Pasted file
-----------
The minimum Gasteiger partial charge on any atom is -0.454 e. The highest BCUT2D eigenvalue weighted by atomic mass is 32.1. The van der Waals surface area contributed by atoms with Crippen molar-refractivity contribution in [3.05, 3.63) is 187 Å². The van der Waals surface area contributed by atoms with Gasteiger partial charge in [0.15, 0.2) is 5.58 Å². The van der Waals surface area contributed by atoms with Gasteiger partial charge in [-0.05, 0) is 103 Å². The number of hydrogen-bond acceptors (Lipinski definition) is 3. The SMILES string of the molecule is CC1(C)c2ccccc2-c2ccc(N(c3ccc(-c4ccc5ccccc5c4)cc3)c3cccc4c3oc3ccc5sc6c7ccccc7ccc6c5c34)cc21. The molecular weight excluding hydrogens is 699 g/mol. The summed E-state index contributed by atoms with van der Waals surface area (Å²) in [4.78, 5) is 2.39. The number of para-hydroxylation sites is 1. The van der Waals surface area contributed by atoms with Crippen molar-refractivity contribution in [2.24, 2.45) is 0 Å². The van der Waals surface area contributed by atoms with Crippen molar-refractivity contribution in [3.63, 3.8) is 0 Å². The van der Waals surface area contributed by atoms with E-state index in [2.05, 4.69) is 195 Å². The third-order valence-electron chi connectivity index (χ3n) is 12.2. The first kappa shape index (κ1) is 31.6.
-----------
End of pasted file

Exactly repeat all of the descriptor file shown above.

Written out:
The minimum Gasteiger partial charge on any atom is -0.454 e. The highest BCUT2D eigenvalue weighted by atomic mass is 32.1. The van der Waals surface area contributed by atoms with Crippen molar-refractivity contribution in [3.05, 3.63) is 187 Å². The van der Waals surface area contributed by atoms with Gasteiger partial charge in [0.15, 0.2) is 5.58 Å². The van der Waals surface area contributed by atoms with Gasteiger partial charge in [-0.05, 0) is 103 Å². The number of hydrogen-bond acceptors (Lipinski definition) is 3. The SMILES string of the molecule is CC1(C)c2ccccc2-c2ccc(N(c3ccc(-c4ccc5ccccc5c4)cc3)c3cccc4c3oc3ccc5sc6c7ccccc7ccc6c5c34)cc21. The molecular weight excluding hydrogens is 699 g/mol. The summed E-state index contributed by atoms with van der Waals surface area (Å²) in [4.78, 5) is 2.39. The number of para-hydroxylation sites is 1. The van der Waals surface area contributed by atoms with Crippen molar-refractivity contribution in [2.24, 2.45) is 0 Å². The van der Waals surface area contributed by atoms with Crippen molar-refractivity contribution in [3.63, 3.8) is 0 Å². The van der Waals surface area contributed by atoms with E-state index in [2.05, 4.69) is 195 Å². The third-order valence-electron chi connectivity index (χ3n) is 12.2. The first kappa shape index (κ1) is 31.6.